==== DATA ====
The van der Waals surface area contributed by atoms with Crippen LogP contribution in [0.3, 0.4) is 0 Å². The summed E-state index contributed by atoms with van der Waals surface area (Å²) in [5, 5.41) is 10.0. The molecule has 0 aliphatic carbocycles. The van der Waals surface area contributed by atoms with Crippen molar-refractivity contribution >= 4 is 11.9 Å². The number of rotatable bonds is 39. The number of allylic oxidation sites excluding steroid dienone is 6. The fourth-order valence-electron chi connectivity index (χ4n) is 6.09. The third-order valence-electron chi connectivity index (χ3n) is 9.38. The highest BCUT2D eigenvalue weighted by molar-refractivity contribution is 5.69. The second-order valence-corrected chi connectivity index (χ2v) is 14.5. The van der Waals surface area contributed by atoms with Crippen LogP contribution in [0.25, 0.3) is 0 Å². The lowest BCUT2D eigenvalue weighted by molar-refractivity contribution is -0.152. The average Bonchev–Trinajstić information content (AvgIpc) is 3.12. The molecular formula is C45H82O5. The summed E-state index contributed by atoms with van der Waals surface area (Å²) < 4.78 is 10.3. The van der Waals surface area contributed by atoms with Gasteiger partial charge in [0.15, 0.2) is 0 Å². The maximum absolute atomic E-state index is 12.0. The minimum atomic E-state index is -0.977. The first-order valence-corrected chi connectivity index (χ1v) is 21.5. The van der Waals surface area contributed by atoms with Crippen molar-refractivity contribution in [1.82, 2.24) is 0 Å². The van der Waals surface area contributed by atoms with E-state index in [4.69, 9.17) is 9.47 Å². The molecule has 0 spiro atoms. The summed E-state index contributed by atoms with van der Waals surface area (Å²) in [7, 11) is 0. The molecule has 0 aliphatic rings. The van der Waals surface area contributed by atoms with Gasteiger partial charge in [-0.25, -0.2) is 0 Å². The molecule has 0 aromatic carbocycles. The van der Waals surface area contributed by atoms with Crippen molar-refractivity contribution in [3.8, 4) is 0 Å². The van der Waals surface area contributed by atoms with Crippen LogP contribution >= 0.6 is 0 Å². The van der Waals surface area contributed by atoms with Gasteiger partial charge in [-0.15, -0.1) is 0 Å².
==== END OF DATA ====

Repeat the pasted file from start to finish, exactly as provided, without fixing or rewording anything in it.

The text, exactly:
The van der Waals surface area contributed by atoms with Crippen LogP contribution in [0.3, 0.4) is 0 Å². The summed E-state index contributed by atoms with van der Waals surface area (Å²) in [5, 5.41) is 10.0. The molecule has 0 aliphatic carbocycles. The van der Waals surface area contributed by atoms with Crippen molar-refractivity contribution >= 4 is 11.9 Å². The number of rotatable bonds is 39. The number of allylic oxidation sites excluding steroid dienone is 6. The fourth-order valence-electron chi connectivity index (χ4n) is 6.09. The third-order valence-electron chi connectivity index (χ3n) is 9.38. The highest BCUT2D eigenvalue weighted by molar-refractivity contribution is 5.69. The second-order valence-corrected chi connectivity index (χ2v) is 14.5. The van der Waals surface area contributed by atoms with Crippen LogP contribution in [0.25, 0.3) is 0 Å². The lowest BCUT2D eigenvalue weighted by molar-refractivity contribution is -0.152. The average Bonchev–Trinajstić information content (AvgIpc) is 3.12. The molecular formula is C45H82O5. The summed E-state index contributed by atoms with van der Waals surface area (Å²) < 4.78 is 10.3. The van der Waals surface area contributed by atoms with Gasteiger partial charge in [0.15, 0.2) is 0 Å². The maximum absolute atomic E-state index is 12.0. The minimum atomic E-state index is -0.977. The first-order valence-corrected chi connectivity index (χ1v) is 21.5. The van der Waals surface area contributed by atoms with Crippen molar-refractivity contribution in [1.82, 2.24) is 0 Å². The van der Waals surface area contributed by atoms with E-state index in [4.69, 9.17) is 9.47 Å². The molecule has 0 spiro atoms. The summed E-state index contributed by atoms with van der Waals surface area (Å²) in [7, 11) is 0. The molecule has 0 aliphatic rings. The van der Waals surface area contributed by atoms with Gasteiger partial charge in [-0.25, -0.2) is 0 Å². The molecule has 0 aromatic carbocycles. The van der Waals surface area contributed by atoms with Crippen molar-refractivity contribution in [3.8, 4) is 0 Å². The van der Waals surface area contributed by atoms with Crippen LogP contribution >= 0.6 is 0 Å². The van der Waals surface area contributed by atoms with Gasteiger partial charge in [-0.15, -0.1) is 0 Å².